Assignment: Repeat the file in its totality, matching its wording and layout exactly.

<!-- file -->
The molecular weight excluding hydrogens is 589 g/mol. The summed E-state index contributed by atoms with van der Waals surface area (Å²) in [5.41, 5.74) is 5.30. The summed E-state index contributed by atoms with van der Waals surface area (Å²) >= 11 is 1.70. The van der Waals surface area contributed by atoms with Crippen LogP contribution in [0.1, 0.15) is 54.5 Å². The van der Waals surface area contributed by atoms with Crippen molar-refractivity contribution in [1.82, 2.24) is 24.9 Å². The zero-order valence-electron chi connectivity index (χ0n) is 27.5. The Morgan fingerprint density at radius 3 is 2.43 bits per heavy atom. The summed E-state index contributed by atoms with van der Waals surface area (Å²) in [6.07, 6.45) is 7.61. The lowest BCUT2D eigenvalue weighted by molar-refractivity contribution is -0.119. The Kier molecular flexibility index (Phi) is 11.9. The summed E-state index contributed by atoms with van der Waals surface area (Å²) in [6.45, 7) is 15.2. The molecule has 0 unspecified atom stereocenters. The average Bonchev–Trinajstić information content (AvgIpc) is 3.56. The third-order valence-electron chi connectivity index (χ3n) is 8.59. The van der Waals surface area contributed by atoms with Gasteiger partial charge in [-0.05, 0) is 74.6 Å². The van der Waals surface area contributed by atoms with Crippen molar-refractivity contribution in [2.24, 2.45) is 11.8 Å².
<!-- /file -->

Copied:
The molecular weight excluding hydrogens is 589 g/mol. The summed E-state index contributed by atoms with van der Waals surface area (Å²) in [5.41, 5.74) is 5.30. The summed E-state index contributed by atoms with van der Waals surface area (Å²) >= 11 is 1.70. The van der Waals surface area contributed by atoms with Crippen LogP contribution in [0.1, 0.15) is 54.5 Å². The van der Waals surface area contributed by atoms with Crippen molar-refractivity contribution in [1.82, 2.24) is 24.9 Å². The zero-order valence-electron chi connectivity index (χ0n) is 27.5. The Morgan fingerprint density at radius 3 is 2.43 bits per heavy atom. The summed E-state index contributed by atoms with van der Waals surface area (Å²) in [6.07, 6.45) is 7.61. The lowest BCUT2D eigenvalue weighted by molar-refractivity contribution is -0.119. The Kier molecular flexibility index (Phi) is 11.9. The summed E-state index contributed by atoms with van der Waals surface area (Å²) in [6.45, 7) is 15.2. The molecule has 0 unspecified atom stereocenters. The average Bonchev–Trinajstić information content (AvgIpc) is 3.56. The third-order valence-electron chi connectivity index (χ3n) is 8.59. The van der Waals surface area contributed by atoms with Gasteiger partial charge in [-0.05, 0) is 74.6 Å². The van der Waals surface area contributed by atoms with Crippen molar-refractivity contribution in [2.24, 2.45) is 11.8 Å².